Dust over doors, blinds, fans, furniture and fake plants. Shake out the area rugs.
- De-clutter: "And not just that pile of laundry on the floor," Kincaid quipped.
If there's a desk in the master bedroom where you do your work, get rid of what's on top, paperwork, fax machine, computer. And that does not mean stuffing clutter into the closets (more about that later). It's worth the short-term investment, Kincaid noted, to put things in storage.
"One client had five computers around their house - that was too many" she said.
She also recommends emptying closets and garages of two-thirds of the contents. "You don't want people thinking, 'This house doesn't have enough storage.' "
Clean off the coffee tables and streamline rooms with too much furniture. Sometimes a love seat and two chairs is all you need.
Kid's toys in the den?
"That's clutter, too," Kincaid said. "Even if they're neatly lined up."
- Depersonalize: That goes for collections, no matter how much you love them. You don't want potential buyers studying your vintage collection of salt-and-pepper shakers rather than your house. Ditto for that wall full of diplomas or family photos.
"You want people to be able to picture themselves in your house rather than thinking, 'Oh, what a nice family. I'll bet they had many happy years here,' " Kincaid said. Get rid of wallpaper, even if you love it. And limit artwork that's very personal or potentially offensive to more conservative buyers.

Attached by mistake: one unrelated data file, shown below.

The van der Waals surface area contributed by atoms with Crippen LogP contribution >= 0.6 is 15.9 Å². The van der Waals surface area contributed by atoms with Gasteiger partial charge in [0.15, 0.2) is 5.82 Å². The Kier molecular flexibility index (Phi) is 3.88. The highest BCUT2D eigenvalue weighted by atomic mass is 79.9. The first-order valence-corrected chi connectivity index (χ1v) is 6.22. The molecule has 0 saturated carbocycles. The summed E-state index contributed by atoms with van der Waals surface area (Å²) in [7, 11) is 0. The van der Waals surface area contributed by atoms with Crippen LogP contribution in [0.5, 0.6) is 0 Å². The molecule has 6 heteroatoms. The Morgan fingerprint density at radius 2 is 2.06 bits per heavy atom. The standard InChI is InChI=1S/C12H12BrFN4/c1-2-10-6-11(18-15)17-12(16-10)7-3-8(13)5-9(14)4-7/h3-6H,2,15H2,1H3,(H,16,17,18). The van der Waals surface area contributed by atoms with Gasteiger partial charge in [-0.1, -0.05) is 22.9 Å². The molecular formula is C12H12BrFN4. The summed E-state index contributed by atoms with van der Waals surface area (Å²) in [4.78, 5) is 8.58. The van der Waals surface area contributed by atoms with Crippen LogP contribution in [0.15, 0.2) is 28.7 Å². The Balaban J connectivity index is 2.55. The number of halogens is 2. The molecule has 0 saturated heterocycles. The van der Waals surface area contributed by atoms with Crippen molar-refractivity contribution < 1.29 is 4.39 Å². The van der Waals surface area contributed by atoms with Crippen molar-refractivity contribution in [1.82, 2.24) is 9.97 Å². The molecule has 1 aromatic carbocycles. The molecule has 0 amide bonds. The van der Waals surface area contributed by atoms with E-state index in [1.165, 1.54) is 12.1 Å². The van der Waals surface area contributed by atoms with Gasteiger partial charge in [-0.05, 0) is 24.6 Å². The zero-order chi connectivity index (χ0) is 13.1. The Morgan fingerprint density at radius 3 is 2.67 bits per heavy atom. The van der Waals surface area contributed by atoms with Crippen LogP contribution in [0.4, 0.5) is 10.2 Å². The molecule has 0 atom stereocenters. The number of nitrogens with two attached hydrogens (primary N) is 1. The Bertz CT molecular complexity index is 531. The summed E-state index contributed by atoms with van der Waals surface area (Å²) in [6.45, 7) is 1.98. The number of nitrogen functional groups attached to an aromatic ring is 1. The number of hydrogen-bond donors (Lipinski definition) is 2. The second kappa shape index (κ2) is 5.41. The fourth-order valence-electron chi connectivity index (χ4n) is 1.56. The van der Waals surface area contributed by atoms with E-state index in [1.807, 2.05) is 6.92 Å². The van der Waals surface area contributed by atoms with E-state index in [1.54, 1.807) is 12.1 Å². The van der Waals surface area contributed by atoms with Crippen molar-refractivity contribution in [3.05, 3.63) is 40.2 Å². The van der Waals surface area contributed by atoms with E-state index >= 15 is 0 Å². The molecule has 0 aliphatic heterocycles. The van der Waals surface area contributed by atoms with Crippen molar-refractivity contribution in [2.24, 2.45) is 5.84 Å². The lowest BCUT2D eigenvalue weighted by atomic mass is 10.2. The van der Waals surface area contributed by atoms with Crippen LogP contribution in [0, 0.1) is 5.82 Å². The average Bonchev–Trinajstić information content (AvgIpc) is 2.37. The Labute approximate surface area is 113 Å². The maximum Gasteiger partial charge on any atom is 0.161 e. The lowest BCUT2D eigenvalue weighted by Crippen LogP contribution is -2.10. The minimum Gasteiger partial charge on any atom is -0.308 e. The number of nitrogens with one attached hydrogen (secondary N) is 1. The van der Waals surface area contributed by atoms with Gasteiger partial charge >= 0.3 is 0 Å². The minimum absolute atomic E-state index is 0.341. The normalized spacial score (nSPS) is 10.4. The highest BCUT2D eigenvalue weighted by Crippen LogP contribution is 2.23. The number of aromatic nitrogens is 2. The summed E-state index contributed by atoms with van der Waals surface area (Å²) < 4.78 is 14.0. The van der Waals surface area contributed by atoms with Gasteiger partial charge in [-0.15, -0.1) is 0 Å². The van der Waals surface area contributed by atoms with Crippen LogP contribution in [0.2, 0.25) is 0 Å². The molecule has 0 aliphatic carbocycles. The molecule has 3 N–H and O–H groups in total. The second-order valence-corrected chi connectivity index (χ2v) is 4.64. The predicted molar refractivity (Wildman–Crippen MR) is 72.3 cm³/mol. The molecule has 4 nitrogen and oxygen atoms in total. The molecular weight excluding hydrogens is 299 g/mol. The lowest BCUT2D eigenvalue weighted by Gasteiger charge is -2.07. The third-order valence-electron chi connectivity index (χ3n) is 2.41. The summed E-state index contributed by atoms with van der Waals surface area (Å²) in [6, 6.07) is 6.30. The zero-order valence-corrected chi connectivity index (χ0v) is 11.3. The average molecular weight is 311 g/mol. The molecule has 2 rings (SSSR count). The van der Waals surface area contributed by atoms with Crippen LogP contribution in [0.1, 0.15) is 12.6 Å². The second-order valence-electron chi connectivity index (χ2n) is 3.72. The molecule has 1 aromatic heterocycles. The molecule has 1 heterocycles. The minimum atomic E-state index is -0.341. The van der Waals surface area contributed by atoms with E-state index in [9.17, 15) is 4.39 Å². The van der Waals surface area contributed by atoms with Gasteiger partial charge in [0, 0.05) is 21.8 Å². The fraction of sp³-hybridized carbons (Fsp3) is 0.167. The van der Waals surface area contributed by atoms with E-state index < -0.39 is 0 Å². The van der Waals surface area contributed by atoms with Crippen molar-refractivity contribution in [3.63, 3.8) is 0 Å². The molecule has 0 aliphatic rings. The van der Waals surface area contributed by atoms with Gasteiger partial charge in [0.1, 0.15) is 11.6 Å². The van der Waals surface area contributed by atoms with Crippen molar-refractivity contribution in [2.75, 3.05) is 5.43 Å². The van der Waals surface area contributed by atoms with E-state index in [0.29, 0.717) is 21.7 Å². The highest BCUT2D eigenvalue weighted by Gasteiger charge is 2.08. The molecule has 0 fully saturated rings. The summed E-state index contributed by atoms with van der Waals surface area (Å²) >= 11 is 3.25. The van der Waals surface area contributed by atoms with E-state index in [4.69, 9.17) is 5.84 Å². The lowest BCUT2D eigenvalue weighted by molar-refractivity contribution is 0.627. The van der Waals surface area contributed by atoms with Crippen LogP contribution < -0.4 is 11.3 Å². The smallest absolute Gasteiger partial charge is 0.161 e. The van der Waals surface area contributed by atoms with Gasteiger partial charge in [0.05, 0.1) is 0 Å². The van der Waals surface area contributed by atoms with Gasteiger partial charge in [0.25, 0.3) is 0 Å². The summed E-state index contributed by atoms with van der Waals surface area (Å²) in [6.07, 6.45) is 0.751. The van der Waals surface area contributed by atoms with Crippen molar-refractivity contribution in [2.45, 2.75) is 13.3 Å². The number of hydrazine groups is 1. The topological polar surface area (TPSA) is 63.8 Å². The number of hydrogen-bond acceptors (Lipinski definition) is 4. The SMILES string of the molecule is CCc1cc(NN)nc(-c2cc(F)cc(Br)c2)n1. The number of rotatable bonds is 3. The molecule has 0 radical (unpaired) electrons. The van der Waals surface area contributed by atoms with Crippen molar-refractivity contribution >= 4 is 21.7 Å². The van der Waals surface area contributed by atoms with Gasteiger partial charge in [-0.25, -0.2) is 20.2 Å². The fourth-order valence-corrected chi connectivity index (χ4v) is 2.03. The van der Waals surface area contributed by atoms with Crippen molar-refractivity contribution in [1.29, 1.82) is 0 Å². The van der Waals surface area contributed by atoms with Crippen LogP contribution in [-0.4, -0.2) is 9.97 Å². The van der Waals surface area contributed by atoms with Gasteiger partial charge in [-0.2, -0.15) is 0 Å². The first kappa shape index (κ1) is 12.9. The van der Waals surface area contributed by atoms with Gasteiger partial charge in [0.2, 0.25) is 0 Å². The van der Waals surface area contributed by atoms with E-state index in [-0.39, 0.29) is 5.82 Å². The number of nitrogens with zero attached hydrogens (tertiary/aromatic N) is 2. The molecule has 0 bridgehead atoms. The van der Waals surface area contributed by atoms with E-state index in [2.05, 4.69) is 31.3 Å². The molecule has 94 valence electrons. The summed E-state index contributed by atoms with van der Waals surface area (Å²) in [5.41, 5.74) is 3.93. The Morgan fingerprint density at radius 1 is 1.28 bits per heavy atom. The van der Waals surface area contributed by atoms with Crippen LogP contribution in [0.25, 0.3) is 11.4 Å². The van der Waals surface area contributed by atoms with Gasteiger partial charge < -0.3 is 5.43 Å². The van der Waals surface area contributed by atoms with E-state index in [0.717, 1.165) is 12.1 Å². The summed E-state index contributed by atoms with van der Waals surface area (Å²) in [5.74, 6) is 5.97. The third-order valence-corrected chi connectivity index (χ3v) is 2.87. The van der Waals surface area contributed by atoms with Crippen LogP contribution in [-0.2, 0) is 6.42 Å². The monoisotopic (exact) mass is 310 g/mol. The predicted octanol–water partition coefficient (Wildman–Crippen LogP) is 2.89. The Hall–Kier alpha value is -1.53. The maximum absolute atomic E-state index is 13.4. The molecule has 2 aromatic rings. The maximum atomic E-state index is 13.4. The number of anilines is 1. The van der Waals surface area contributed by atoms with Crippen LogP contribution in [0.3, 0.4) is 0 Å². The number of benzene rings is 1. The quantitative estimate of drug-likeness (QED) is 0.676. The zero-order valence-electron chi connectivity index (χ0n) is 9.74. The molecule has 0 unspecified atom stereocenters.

- Let there be light: Open blinds, shades and curtains for plenty of natural light. If you can, remove and store screens from key windows - particularly those that frame a view.
Place the maximum wattage bulb allowed in every lamp in the house. "Dark rooms look smaller," Kincaid said. And it's not just about square footage, she added, but how big a house actually looks and feels.
"Turn on all the lights in every room. Don't rely on the Realtor to do it. If you're leaving for work, turn them on in the morning before you go. Your power bill might be a little higher, but the house will show better."
- Spruce up the yard: Power wash the front walkway and steps. Brighten up the front door with a fresh coat of paint. Plant some colorful annuals in a pretty pot by the front door.
Spruce up the yard: Power wash the front walkway and steps. Brighten up the front door with a fresh coat of paint. Plant some colorful annuals in a pretty pot by the front door.